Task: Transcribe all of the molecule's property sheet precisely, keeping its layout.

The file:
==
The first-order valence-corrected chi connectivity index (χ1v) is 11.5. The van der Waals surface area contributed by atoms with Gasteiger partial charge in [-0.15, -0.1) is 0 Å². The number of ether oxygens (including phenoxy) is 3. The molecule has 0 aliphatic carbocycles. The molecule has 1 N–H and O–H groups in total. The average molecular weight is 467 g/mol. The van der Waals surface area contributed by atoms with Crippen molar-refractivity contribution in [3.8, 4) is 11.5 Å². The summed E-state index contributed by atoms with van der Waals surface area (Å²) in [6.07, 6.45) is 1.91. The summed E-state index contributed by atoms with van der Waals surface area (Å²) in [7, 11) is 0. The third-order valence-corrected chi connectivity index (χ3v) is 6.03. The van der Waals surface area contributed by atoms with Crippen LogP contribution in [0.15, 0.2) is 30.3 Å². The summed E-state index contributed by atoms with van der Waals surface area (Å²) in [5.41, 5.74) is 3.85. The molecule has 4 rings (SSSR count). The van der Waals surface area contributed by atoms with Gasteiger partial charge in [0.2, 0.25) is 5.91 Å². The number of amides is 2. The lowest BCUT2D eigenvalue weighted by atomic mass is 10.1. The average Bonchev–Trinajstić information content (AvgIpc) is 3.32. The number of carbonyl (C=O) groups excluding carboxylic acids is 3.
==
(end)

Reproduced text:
The first-order valence-corrected chi connectivity index (χ1v) is 11.5. The van der Waals surface area contributed by atoms with Gasteiger partial charge in [-0.15, -0.1) is 0 Å². The number of ether oxygens (including phenoxy) is 3. The molecule has 0 aliphatic carbocycles. The molecule has 1 N–H and O–H groups in total. The average molecular weight is 467 g/mol. The van der Waals surface area contributed by atoms with Crippen molar-refractivity contribution in [3.8, 4) is 11.5 Å². The summed E-state index contributed by atoms with van der Waals surface area (Å²) in [6.07, 6.45) is 1.91. The summed E-state index contributed by atoms with van der Waals surface area (Å²) in [7, 11) is 0. The third-order valence-corrected chi connectivity index (χ3v) is 6.03. The van der Waals surface area contributed by atoms with Crippen LogP contribution in [0.15, 0.2) is 30.3 Å². The summed E-state index contributed by atoms with van der Waals surface area (Å²) in [5.41, 5.74) is 3.85. The molecule has 4 rings (SSSR count). The van der Waals surface area contributed by atoms with Gasteiger partial charge in [0.2, 0.25) is 5.91 Å². The number of amides is 2. The lowest BCUT2D eigenvalue weighted by atomic mass is 10.1. The average Bonchev–Trinajstić information content (AvgIpc) is 3.32. The number of carbonyl (C=O) groups excluding carboxylic acids is 3.